We all know colleagues who have made career changes or have received a promotion; that is great if that is what they wanted to accomplish and I think we would all agree that this makes us happy for that person. In fact, many of these changes have benefited the profession at large because these colleagues are now using their new position or status to improve the quality of the service and the working conditions for all of us. They recognize that one of the reasons for their hiring or promotion was the fact that they have been interpreters in the past: they have walked the walk. These changes have contributed significantly to the advance of our profession. Unfortunately, not everybody reacts the same way.

Some time ago I was in an interpreter social gathering with many old and new friends. As it often happens, some colleagues began to talk shop and it was not long before quite a few of them were talking about an interpreter who had recently been hired or promoted (I did not get all the details) to a position that now rendered this individual as the one with the power to hire interpreters for assignments; This person was now in charge of assigning interpreters, negotiating pay and other labor conditions, and setting protocol and procedure for those who wanted to work with that organization. Apparently, this person had been another freelancer until recently and had been a good colleague, maybe not the best interpreter, but certainly a very reliable one. The person was well-liked by the professional community, so the hiring (or promotion) was received warmly by the other interpreters. It all seemed to indicate that this was going to be an excellent choice for everybody; one of those changes that I was referring to at the beginning of this piece. Unfortunately, it did not happen that way.

Apparently, the freelance interpreters saw many changes once this person was hired and became part of the company’s staff. They all received innumerable emails with memos that were setting rules and policies for everything imaginable: How to report the status of an assignment (right in the middle of the event!) how to get paid, how to invoice, how to write a cover letter, how to dress for work, and many others. These interpreters were not happy. Remember: They were no rookies; most of them were practicing their profession way before this newly hired individual decided to become an interpreter, and they were doing a good job; there were no complaints.

When some of them questioned the newly hired “supervisor” on these changes, the person responded by saying that these changes to the system would help the company’s clerical staff as they would make it easier for them to understand what the interpreters were doing. He never even addressed the fact that this would require of more of the freelancers’ time because they were being asked to do part of the employees’ work for the same fee. Everyone knows that to a freelancer time is equal to money.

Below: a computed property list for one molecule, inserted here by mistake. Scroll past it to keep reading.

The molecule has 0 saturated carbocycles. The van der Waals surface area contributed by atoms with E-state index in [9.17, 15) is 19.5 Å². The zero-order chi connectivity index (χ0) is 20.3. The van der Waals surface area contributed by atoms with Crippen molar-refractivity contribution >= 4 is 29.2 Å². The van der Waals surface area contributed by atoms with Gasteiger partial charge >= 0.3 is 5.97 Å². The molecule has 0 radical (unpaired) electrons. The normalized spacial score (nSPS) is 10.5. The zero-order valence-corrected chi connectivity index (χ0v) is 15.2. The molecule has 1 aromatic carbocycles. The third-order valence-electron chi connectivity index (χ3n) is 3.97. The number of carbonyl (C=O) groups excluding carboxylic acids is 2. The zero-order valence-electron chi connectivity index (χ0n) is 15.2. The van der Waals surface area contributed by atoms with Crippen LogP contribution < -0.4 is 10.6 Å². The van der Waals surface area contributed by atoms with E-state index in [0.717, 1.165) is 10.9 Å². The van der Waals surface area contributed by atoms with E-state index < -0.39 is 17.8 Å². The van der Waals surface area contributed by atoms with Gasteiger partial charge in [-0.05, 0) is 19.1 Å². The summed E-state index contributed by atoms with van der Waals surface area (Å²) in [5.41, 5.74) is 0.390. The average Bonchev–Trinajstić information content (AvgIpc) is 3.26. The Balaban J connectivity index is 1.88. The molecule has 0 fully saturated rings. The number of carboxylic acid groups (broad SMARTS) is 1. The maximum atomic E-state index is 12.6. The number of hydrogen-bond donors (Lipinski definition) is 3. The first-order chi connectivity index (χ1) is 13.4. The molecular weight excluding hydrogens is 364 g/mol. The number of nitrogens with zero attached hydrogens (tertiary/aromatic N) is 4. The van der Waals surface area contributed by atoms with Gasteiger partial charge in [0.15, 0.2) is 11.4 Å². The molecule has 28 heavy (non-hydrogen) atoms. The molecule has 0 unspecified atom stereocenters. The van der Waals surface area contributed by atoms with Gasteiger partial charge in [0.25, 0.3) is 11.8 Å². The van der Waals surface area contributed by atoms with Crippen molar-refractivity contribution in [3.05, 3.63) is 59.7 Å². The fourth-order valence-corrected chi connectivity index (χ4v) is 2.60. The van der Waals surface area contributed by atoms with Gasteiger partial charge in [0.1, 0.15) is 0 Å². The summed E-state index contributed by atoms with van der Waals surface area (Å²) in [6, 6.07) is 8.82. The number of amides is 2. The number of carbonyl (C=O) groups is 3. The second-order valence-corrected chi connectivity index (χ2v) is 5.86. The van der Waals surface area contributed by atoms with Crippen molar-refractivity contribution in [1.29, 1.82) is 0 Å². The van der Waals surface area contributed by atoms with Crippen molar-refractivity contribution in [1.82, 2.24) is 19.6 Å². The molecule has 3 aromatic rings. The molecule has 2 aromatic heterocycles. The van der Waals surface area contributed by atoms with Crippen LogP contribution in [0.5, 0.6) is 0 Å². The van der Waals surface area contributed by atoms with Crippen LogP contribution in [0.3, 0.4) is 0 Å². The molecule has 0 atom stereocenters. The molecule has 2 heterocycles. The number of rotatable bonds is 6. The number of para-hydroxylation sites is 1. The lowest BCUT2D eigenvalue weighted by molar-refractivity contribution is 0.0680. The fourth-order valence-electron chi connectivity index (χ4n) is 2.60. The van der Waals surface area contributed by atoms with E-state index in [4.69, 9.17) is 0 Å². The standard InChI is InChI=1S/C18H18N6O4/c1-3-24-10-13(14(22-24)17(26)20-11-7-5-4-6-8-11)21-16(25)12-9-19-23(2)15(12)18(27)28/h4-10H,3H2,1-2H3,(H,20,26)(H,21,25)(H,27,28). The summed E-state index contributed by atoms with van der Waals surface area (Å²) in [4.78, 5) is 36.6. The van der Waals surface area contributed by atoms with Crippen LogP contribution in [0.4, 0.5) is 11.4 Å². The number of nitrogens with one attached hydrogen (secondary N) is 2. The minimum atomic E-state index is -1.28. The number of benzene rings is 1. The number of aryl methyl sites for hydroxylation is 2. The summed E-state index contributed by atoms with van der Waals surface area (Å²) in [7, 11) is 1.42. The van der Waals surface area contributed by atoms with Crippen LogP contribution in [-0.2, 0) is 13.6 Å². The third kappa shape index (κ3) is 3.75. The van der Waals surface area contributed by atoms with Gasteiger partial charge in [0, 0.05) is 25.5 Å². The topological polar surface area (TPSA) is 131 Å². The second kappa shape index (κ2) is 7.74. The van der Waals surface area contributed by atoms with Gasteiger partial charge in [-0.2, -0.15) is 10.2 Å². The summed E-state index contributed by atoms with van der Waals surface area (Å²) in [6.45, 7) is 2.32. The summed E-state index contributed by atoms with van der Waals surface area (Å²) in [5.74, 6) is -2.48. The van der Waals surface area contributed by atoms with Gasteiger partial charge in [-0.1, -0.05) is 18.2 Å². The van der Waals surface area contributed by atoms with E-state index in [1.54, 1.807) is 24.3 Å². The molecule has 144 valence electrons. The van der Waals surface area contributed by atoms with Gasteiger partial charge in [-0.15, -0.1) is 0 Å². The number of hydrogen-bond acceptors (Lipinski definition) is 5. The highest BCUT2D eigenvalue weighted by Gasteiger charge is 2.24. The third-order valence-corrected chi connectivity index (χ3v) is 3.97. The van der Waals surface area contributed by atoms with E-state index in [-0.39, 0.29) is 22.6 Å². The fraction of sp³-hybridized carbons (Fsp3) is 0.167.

According to this policy, they now had to do extra work for the same pay. In other words, by implementing all these bureaucratic rules and policies, the first thing this person did in the new job was to give the interpreters a pay cut. This reminded me of the time when, for a brief period of time, I was part of the system and the first thing I was told was that from that moment on I was a corporate entity and all my decisions and actions should be geared to protect the employer, regardless of what happened to the interpreters. I was told that it was us against them. Needless to say, under that philosophy, I barely lasted a blink of an eye at that job.

After listening to this heartbreaking story, I told the interpreters at the social gathering to diversify even more, to try to work for that individual as little as possible, to reject the bureaucratic memos, to continue to provide a quality professional service, and to keep in mind that although time is money for the freelancer, the rule does not apply to those like this person who will make the same paycheck regardless of how they spend their time. I mentioned that even though this person may be socially friendly and nice to them, they must remember that somewhere deep inside, these individuals are always aware of their professional limitations, and consider that promotions, like the one the individual got in this case, are the zenith of their career; I reminded them that even when we don’t see their job that way, they do, and they will defend their newly acquired status with everything they have. I told them that this strategy of versatility and widening our scope of practice is exactly what I have been doing throughout my career. Eventually, we should always use these nonsensical circumstances as motivation to grow as professionals and look for newer and better professional opportunities. I now ask you to share your personal experience with individuals in similar circumstances to the ones described in this post, and to tell us what you did to either adjust and cope with the circumstances, or to get out of this situation.

When the interpreter faces a bigot.

July 21, 2014 § 11 Comments

Dear colleagues:

Unfortunately, because of the type of work we do, all of us had to deal with uncomfortable situations at some point during our careers. To a higher or lesser degree, all of us have fielded questions like “Why do you do this work?” “How much money is “spent” (code word for “wasted”) paying for this service geared to those who do not speak the language of the land?” “How do you feel about helping these people who are not willing to assimilate to the local culture”? “Are they really that dumb that they cannot learn the language?” etcetera. Other interpreters have sat there, listening to comments such as: “If they don’t speak the language they should go back to their country,” “They want to speak their language because they like badmouthing the rest of us,” and some others that I rather exclude from this post because they are offensive and spelling them out contributes nothing to this article.